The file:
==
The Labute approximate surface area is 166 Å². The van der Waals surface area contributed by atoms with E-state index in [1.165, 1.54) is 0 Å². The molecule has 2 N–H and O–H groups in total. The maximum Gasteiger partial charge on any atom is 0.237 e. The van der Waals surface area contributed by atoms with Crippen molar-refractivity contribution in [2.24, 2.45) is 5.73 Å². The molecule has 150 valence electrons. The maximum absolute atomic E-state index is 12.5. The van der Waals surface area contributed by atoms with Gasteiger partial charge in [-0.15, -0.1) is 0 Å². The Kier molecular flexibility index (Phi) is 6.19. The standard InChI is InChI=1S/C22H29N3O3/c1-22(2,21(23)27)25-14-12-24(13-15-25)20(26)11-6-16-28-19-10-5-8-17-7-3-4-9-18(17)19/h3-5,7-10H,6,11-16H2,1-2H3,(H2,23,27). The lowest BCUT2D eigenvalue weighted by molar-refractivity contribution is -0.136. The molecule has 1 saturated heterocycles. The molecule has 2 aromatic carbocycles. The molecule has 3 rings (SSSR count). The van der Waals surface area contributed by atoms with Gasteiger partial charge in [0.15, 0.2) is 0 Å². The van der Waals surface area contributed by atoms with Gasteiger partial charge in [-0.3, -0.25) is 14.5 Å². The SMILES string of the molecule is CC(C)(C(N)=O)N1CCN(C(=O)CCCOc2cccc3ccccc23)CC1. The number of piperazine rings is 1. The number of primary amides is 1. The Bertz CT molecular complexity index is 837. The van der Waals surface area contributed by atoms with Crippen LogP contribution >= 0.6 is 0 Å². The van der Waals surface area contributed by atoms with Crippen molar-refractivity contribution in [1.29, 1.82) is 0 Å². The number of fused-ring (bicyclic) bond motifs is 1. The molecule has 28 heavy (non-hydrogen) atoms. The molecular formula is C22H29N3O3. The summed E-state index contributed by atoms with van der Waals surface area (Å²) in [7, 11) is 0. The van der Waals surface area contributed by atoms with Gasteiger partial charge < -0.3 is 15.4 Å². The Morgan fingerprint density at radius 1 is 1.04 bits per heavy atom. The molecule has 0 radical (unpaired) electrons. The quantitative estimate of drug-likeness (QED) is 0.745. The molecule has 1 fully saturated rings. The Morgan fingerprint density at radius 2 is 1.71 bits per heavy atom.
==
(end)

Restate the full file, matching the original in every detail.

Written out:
The Labute approximate surface area is 166 Å². The van der Waals surface area contributed by atoms with E-state index in [1.165, 1.54) is 0 Å². The molecule has 2 N–H and O–H groups in total. The maximum Gasteiger partial charge on any atom is 0.237 e. The van der Waals surface area contributed by atoms with Crippen molar-refractivity contribution in [2.24, 2.45) is 5.73 Å². The molecule has 150 valence electrons. The maximum absolute atomic E-state index is 12.5. The van der Waals surface area contributed by atoms with Gasteiger partial charge in [-0.15, -0.1) is 0 Å². The Kier molecular flexibility index (Phi) is 6.19. The standard InChI is InChI=1S/C22H29N3O3/c1-22(2,21(23)27)25-14-12-24(13-15-25)20(26)11-6-16-28-19-10-5-8-17-7-3-4-9-18(17)19/h3-5,7-10H,6,11-16H2,1-2H3,(H2,23,27). The lowest BCUT2D eigenvalue weighted by molar-refractivity contribution is -0.136. The molecule has 1 saturated heterocycles. The molecule has 2 aromatic carbocycles. The molecule has 3 rings (SSSR count). The van der Waals surface area contributed by atoms with Gasteiger partial charge in [0.15, 0.2) is 0 Å². The van der Waals surface area contributed by atoms with Gasteiger partial charge in [-0.3, -0.25) is 14.5 Å². The SMILES string of the molecule is CC(C)(C(N)=O)N1CCN(C(=O)CCCOc2cccc3ccccc23)CC1. The number of piperazine rings is 1. The number of primary amides is 1. The Bertz CT molecular complexity index is 837. The van der Waals surface area contributed by atoms with Crippen LogP contribution >= 0.6 is 0 Å². The van der Waals surface area contributed by atoms with Crippen molar-refractivity contribution in [1.29, 1.82) is 0 Å². The number of fused-ring (bicyclic) bond motifs is 1. The molecule has 28 heavy (non-hydrogen) atoms. The molecular formula is C22H29N3O3. The summed E-state index contributed by atoms with van der Waals surface area (Å²) in [7, 11) is 0. The van der Waals surface area contributed by atoms with Gasteiger partial charge < -0.3 is 15.4 Å². The Morgan fingerprint density at radius 1 is 1.04 bits per heavy atom. The molecule has 0 radical (unpaired) electrons. The quantitative estimate of drug-likeness (QED) is 0.745. The molecule has 1 fully saturated rings. The Morgan fingerprint density at radius 2 is 1.71 bits per heavy atom.